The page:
Hi woodpeck. I think your definition of spam is too broad. For instance, this random POI: https://www.openstreetmap.org/node/4923689269
Yes, its editor has only one edit. And yes, the editor has a direct interest in advertising their POI. However, these facts do not make it spam. Let's analyze the removed tags one by one:
website: valid site. The site also points out at this exact location, so he's not randomly spraying ads around the map. He added the tags on his real physical shop.
email: seems like a valid shop email, it even has a domain identical to the site
phone: nothing wrong with that.
description: Not the slightest ad tone.
Suppose I'm the one who added those tags. I don't think you would have reverted. They're just fine. Now there's nothing wrong for the shop owner to add those same tags, even if out of self-interest.
That was one example, but a significant number of your reverts do not remotely qualify as spam, and I think no one would have had any problem if an experienced mapper had added them.
Although the intentions are clearly good, in my humble opinion this is harming the map and must be discussed.
For comparison, this is something I would flag as spam for the excessive ad tone, and I would justify its removal: https://www.openstreetmap.org/node/5135107648/history
Just another comparison to draw a clear line between spam and self-interest driven neutral edits:
Not spam: https://www.openstreetmap.org/node/4989363747/history
It seems the majority of this changeset is real, clear cut spam, though.
SafwatHalaby, the line I have drawn is: If the self-interest mapper can at *least* be bothered to find out the proper OSM tag to describe their business, then I will only remove the spammy "description" and leave the rest in place. There are quite a few of that sort here. If, however, the spammer has *only* specified their web address, telephone number, name, and description (and maybe when they're open and what credit cards they take), but *not* spent the time to find out whether they are shop=cosmetics or craft=plumber or office=lawyer, then I will remove the data. Yes, looking at the description tag and name will often give me, as an experienced OSMer, an idea of what the right tag would have been; but in most of these cases we are not dealing with a self-interest person but with a paid spamming company, and I really don't see why I should spend my free time to help them improve their quality!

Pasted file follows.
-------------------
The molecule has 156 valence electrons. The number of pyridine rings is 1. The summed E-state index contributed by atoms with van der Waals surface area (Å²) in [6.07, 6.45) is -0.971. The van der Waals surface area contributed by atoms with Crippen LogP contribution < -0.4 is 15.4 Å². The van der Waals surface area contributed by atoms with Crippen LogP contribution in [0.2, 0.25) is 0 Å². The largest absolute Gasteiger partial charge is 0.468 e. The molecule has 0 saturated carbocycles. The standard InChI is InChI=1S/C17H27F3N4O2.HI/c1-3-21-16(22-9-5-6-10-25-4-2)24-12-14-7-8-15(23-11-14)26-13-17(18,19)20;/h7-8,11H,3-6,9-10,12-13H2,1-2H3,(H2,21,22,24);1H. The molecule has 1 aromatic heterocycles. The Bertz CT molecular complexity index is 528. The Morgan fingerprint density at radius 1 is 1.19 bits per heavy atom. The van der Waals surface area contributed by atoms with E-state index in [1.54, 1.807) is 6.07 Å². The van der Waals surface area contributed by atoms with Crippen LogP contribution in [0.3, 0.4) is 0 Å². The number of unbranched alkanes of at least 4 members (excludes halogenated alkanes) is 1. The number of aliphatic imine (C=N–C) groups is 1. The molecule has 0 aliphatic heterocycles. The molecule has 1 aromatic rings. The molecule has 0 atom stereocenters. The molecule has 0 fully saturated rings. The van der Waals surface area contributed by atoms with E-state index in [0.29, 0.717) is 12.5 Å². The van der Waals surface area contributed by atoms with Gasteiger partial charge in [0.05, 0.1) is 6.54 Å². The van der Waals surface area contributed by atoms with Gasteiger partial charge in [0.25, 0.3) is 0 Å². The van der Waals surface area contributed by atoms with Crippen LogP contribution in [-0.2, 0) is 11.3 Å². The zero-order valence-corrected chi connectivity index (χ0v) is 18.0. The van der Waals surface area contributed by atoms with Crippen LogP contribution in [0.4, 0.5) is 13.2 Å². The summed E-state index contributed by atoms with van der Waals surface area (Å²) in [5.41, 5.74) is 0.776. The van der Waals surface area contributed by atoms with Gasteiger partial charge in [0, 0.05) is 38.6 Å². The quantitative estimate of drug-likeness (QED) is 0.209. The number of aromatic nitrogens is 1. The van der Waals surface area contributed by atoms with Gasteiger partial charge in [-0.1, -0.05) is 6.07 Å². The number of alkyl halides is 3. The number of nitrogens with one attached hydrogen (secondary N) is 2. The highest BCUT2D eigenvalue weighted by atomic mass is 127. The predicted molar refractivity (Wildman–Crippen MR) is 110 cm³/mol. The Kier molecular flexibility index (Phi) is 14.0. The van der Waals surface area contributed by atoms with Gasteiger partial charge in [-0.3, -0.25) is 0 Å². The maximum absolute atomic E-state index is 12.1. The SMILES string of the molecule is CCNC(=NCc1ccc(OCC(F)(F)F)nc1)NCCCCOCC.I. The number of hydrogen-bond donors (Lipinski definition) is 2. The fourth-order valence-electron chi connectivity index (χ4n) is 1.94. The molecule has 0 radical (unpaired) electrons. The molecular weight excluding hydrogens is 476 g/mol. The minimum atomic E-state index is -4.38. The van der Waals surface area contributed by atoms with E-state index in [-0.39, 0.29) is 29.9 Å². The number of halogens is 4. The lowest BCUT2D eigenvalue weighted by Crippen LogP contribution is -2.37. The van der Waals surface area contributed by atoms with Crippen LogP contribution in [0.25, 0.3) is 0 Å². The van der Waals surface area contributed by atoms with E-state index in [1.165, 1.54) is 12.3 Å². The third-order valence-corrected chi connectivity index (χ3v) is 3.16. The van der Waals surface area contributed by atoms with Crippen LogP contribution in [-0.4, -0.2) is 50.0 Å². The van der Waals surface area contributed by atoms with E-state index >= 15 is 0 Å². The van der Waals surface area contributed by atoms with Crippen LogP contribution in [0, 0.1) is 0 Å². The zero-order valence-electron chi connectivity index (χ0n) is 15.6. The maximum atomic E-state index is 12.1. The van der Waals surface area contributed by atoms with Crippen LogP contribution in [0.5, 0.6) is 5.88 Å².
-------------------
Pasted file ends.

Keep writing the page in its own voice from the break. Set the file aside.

I agree to that line. (And I'd suggest leaving the description too if it's factual and not spammy).
But the second POI in particular: The right tagging was used, office=lawyer, and the description is completely factual and not spammy, "Personal injury attorney assisting clients throughout McAllen & Pharr Texas who have been injured in car, motorcycle & truck accidents."
I agree with Frederick, this reads too much like self-promoting advertising that has little to do with a geographic database that is OSM, and too little like a short informative description that I would expect to find.
(I wonder if the present 255-character/byte limit that mercifully truncates many of these long-winded rants could be shortened to SMS length. No, wrong design criteria ;-) Same with these changeset discussions, when I have to rewrite my original comment when it exceeds acceptable verbosity)
OSM does not need to be a vehicle to host a lawyer database, nor travel and restuarant reviews, or similar.
For OSM, the primary interest is to record that at this particular location, this lawyer is to be found. Not so much what they do, although I have added a one-word description to narrow down a particular craft in the past.